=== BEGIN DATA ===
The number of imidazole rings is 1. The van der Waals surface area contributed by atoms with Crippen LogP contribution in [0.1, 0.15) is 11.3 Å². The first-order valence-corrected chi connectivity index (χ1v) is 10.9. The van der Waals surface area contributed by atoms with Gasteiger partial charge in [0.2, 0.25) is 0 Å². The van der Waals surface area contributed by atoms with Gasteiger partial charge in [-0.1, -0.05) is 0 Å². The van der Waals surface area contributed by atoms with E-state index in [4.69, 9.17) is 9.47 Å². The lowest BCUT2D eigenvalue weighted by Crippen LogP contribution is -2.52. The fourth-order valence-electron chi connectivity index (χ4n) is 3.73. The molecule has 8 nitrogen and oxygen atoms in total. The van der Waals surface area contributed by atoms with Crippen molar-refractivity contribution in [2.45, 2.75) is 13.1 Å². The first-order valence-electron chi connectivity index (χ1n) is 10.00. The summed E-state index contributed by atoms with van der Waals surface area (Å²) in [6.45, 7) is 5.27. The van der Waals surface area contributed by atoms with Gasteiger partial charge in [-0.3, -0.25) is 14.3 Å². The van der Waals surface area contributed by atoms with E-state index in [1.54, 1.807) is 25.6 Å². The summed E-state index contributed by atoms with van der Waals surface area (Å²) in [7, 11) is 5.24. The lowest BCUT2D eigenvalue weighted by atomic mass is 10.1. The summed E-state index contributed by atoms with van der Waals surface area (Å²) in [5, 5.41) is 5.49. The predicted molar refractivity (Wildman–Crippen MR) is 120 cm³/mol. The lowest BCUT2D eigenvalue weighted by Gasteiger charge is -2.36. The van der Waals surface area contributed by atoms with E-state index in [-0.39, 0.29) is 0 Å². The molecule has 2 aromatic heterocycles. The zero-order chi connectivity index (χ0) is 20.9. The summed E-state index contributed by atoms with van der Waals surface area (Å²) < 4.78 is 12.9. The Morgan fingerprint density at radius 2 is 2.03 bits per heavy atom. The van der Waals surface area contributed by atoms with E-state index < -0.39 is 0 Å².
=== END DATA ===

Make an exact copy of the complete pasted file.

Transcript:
The number of imidazole rings is 1. The van der Waals surface area contributed by atoms with Crippen LogP contribution in [0.1, 0.15) is 11.3 Å². The first-order valence-corrected chi connectivity index (χ1v) is 10.9. The van der Waals surface area contributed by atoms with Gasteiger partial charge in [0.2, 0.25) is 0 Å². The van der Waals surface area contributed by atoms with Gasteiger partial charge in [-0.1, -0.05) is 0 Å². The van der Waals surface area contributed by atoms with E-state index in [4.69, 9.17) is 9.47 Å². The lowest BCUT2D eigenvalue weighted by Crippen LogP contribution is -2.52. The fourth-order valence-electron chi connectivity index (χ4n) is 3.73. The molecule has 8 nitrogen and oxygen atoms in total. The van der Waals surface area contributed by atoms with Crippen molar-refractivity contribution in [2.45, 2.75) is 13.1 Å². The first-order valence-electron chi connectivity index (χ1n) is 10.00. The summed E-state index contributed by atoms with van der Waals surface area (Å²) in [6.45, 7) is 5.27. The van der Waals surface area contributed by atoms with Gasteiger partial charge in [-0.3, -0.25) is 14.3 Å². The van der Waals surface area contributed by atoms with E-state index in [1.54, 1.807) is 25.6 Å². The summed E-state index contributed by atoms with van der Waals surface area (Å²) in [7, 11) is 5.24. The lowest BCUT2D eigenvalue weighted by atomic mass is 10.1. The summed E-state index contributed by atoms with van der Waals surface area (Å²) in [5, 5.41) is 5.49. The predicted molar refractivity (Wildman–Crippen MR) is 120 cm³/mol. The lowest BCUT2D eigenvalue weighted by Gasteiger charge is -2.36. The van der Waals surface area contributed by atoms with E-state index in [-0.39, 0.29) is 0 Å². The molecule has 2 aromatic heterocycles. The zero-order chi connectivity index (χ0) is 20.9. The summed E-state index contributed by atoms with van der Waals surface area (Å²) < 4.78 is 12.9. The Morgan fingerprint density at radius 2 is 2.03 bits per heavy atom. The van der Waals surface area contributed by atoms with E-state index < -0.39 is 0 Å².